Scientist’s defamation suit tossed out of court
A Los Angeles County Superior Court judge Tuesday threw out a defamation lawsuit filed by a prominent South Korean fertility scientist against a Riverside doctor who has been critical of his work.
Dr. Kwang-Yul Cha, who has been president of hospitals and research labs in Los Angeles and South Korea, accused Dr. Bruce Flamm of conducting a “bitter personal vendetta” against him after Cha published a 2001 study suggesting that prayer might help women become pregnant.
Flamm stepped up his criticism earlier this year after The Times reported on a new controversy involving a 2005 article in which Cha was listed as the lead author. That article appears to be nearly a paragraph-for-paragraph, chart-for-chart copy of a junior researcher’s doctoral thesis, which appeared in a Korean medical journal nearly two years earlier, according to a Times review of both papers and the findings of a Korean medical society.
In an opinion piece in the March 15 issue of OB/GYN News, Flamm cited a February article in The Times in which Dr. Alan DeCherney, editor of the journal Fertility and Sterility, said the 2005 article appeared to be plagiarized.
Flamm also wrote, referring to the prayer study: “This may be the first time in history that all three authors of a randomized, controlled study have been found guilty of fraud, deception and/or plagiarism.”
One of Cha’s coauthors went to federal prison on unrelated fraud charges. The other pulled his name off the research, saying he had served only as an editorial advisor.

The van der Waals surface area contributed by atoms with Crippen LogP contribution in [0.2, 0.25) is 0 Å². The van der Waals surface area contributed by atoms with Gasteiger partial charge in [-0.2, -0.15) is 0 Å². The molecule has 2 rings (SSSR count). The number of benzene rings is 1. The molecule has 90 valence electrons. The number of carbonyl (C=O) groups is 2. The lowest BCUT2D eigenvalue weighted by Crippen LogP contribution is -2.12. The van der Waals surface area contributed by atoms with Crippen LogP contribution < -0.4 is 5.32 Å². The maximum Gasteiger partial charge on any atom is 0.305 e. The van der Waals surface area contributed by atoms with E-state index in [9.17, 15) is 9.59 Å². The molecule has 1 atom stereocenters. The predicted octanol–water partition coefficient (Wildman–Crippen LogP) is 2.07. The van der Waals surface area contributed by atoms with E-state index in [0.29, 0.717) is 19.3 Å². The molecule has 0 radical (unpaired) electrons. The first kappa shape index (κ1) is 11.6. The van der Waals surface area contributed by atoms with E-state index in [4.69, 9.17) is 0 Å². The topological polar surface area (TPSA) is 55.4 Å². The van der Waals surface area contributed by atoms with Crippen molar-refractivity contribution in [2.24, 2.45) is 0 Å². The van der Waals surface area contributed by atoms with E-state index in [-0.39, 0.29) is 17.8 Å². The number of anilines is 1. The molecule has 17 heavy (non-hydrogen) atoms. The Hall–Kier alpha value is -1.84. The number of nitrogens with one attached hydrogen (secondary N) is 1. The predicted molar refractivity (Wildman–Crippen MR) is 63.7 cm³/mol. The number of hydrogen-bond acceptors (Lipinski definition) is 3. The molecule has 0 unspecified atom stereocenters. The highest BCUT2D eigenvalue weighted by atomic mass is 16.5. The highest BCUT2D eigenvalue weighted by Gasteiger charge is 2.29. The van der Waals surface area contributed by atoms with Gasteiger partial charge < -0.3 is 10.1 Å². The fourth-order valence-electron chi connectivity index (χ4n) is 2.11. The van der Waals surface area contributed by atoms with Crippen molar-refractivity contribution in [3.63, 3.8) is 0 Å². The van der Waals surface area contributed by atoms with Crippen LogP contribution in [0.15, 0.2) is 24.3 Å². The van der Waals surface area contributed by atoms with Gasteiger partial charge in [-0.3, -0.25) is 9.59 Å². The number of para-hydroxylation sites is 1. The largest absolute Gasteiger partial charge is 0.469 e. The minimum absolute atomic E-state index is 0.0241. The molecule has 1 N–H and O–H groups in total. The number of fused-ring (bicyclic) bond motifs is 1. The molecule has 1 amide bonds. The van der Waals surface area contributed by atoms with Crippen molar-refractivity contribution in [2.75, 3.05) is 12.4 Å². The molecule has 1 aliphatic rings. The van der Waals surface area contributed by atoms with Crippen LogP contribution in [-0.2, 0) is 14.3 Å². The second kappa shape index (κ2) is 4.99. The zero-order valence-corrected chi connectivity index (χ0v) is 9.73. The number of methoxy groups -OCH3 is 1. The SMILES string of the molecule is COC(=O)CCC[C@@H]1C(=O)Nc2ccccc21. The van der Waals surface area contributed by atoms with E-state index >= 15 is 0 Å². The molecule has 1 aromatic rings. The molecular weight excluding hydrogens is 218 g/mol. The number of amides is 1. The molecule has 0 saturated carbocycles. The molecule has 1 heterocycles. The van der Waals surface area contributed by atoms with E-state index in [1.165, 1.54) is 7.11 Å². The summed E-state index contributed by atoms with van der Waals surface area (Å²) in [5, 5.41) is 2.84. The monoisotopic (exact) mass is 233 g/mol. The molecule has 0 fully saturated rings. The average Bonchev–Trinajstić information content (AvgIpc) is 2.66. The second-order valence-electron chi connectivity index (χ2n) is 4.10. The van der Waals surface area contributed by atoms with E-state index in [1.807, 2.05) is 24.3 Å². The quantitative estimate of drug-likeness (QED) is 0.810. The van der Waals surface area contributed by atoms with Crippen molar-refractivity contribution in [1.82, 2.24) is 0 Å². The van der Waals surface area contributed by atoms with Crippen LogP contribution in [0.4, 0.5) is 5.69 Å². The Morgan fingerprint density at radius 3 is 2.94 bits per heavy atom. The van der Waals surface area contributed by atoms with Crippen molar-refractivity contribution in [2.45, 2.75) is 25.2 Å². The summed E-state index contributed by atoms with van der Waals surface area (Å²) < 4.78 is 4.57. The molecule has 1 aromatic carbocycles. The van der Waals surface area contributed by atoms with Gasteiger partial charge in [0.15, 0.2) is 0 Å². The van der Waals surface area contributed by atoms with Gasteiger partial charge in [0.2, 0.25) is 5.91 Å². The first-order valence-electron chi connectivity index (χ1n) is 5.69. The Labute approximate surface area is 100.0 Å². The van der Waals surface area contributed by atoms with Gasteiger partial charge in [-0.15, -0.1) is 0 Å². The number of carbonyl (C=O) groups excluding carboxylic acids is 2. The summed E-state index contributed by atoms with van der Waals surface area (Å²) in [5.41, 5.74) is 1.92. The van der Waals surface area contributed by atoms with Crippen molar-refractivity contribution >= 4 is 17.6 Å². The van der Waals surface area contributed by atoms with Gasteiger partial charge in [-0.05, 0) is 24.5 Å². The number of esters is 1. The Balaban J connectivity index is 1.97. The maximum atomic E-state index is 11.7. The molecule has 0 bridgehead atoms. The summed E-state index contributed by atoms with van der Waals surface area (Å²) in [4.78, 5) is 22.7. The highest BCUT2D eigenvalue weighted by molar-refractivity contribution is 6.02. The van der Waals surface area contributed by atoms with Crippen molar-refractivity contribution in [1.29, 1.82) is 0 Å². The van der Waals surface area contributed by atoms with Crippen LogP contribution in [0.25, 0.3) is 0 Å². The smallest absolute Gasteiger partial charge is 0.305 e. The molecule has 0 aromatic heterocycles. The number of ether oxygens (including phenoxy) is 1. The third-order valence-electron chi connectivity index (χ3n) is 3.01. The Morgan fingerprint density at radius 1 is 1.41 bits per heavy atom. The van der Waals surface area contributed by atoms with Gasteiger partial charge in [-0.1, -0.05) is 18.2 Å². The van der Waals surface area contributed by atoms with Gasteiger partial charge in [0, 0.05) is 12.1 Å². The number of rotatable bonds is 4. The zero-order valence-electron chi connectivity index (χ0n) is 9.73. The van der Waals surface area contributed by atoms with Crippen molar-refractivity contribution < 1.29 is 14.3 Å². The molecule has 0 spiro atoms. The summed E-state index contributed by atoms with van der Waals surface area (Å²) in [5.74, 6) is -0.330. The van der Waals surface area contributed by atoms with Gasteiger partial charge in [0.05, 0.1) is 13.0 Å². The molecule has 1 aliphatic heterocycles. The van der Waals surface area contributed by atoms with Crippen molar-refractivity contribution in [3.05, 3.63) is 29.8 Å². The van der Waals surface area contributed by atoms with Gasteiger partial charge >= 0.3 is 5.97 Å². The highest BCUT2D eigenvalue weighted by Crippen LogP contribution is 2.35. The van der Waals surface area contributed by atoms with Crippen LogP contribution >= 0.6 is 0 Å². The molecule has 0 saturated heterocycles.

In the lawsuit dismissed Tuesday, Cha’s lawyers wrote that he had not been found guilty of any wrongdoing and that Flamm’s criticism of the prayer paper was “fanaticism bordering on obsession.”
Although Fertility and Sterility retracted the 2005 article because it had been first published in a different journal, DeCherney apologized for his comments about plagiarism, calling them “inaccurate and regrettable.”
Flamm’s lawyers wrote that Cha’s suit “is made solely to stamp out any critical scrutiny of his scientific and academic credentials and techniques and to chill Dr. Flamm’s exercise of his 1st Amendment rights.”
Ruling from the bench, Judge James R. Dunn cited a state law intended to quash so-called strategic lawsuits against public participation, or SLAPPs. The law is intended to stop lawsuits of questionable merit that could have the effect of limiting discourse on matters of public interest.
“The 1st Amendment is a powerful instrument,” Dunn said.
Cha’s lawyer, Anthony M. Glassman, said his client would carefully consider his options.
Flamm, who works as an obstetrician/gynecologist at Kaiser Permanente in Riverside, called the ruling “a victory for science and academic medicine.”